Montgomery said his own experience prosecuting felony drunk-driving cases convinces him that those not in the country legally are less likely to show up in court. But he conceded that Thomas, in mounting the initial defense of the law, never provided such data but instead sought to argue that Arizona was legally entitled to enact such a policy.

That, said Montgomery, was probably the weakest argument that could have been made. And what’s worse is that it’s too late in the legal process to now seek to introduce new evidence.

Montgomery said that hamstrings any ability to successfully defend the law, a factor he will consider in deciding whether it’s worth the time seeking Supreme Court review.

The lack of data was only part of the reason for the 9th Circuit ruling.

Fisher said the crimes that voters said should mean bail denial to undocumented individuals goes far beyond what can be considered extremely serious.

“Instead, they encompass an exceedingly broad range of offenses, including not only serious offenses but also relatively minor ones, such as unlawful copying of a sound recording, altering a lottery ticket with intent to defraud, tamper with a computer with intent to defraud and theft of property worth between $3,000 and $4,000,” Fisher wrote.

The court also said the state constitutional amendment is flawed because it does not require prosecutors to prove that a specific defendant is a flight risk but instead lumps all undocumented individuals into a single category.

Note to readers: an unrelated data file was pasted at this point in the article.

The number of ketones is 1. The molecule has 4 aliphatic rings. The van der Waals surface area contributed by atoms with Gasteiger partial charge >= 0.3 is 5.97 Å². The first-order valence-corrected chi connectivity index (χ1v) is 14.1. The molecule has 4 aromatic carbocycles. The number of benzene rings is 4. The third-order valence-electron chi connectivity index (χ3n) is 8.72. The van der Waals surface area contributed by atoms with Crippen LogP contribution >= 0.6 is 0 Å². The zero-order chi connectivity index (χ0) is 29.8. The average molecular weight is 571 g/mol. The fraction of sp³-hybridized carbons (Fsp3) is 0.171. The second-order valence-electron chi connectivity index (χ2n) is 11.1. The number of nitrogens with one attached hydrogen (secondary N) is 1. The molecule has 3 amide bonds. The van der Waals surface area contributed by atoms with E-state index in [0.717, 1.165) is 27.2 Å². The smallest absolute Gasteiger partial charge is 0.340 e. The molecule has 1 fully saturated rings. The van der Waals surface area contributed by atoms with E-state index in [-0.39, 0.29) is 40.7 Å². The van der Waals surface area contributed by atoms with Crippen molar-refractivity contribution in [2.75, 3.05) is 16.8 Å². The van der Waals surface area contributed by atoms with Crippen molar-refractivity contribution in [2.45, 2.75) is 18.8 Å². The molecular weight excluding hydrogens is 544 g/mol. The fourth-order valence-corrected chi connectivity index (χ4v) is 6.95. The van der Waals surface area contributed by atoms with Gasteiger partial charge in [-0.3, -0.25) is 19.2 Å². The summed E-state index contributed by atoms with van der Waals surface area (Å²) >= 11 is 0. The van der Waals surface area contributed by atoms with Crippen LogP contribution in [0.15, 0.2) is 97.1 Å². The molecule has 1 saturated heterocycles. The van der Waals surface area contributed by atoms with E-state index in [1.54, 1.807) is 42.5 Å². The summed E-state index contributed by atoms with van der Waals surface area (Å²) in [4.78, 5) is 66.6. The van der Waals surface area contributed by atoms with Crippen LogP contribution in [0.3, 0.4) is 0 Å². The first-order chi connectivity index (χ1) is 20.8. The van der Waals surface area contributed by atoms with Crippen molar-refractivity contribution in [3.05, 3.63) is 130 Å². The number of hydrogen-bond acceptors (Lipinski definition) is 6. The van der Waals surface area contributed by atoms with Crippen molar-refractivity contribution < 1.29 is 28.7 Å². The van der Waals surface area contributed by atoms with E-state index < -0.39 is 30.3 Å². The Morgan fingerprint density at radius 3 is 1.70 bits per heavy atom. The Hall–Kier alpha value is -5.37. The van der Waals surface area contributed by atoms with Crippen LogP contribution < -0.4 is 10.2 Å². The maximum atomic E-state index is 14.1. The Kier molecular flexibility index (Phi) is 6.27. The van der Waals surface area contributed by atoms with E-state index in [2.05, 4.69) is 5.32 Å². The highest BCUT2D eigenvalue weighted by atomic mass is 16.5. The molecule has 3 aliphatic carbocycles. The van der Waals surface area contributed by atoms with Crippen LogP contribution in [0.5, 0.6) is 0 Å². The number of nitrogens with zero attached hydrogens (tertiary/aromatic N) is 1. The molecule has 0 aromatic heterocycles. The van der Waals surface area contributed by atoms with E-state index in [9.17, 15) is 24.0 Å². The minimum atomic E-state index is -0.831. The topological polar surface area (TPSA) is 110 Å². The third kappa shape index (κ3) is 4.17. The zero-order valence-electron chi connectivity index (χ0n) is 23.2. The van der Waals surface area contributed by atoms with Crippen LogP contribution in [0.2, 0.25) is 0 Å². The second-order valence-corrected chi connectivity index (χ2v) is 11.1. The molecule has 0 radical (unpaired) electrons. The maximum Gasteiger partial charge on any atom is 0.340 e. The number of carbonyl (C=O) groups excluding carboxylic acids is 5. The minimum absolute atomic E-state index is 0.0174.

As proof, Fisher noted there were undocumented individuals who had been arrested prior to approval of Proposition 100, granted bail or released on their own recognizance, and later showed up for court hearings – only to then be ordered into custody under the terms of Proposition 100.

And to show the illogic of the claim the measure ensures people remain for trial, Fisher pointed out the measure covers foreign citizens who have no legal right to return to their home countries.

“Conversely, Proposition 100 excludes from coverage individuals who would seem more likely to flee – such as foreign citizens who are in this country lawfully as tourists and persons having dual citizenship,” the judge wrote.

Finally, he disputed the presumption that being undocumented means few ties to the community, citing national research that found nearly 50 percent of those in this country illegally have been in the country more than 10 years and more than 17 percent of household heads are homeowners.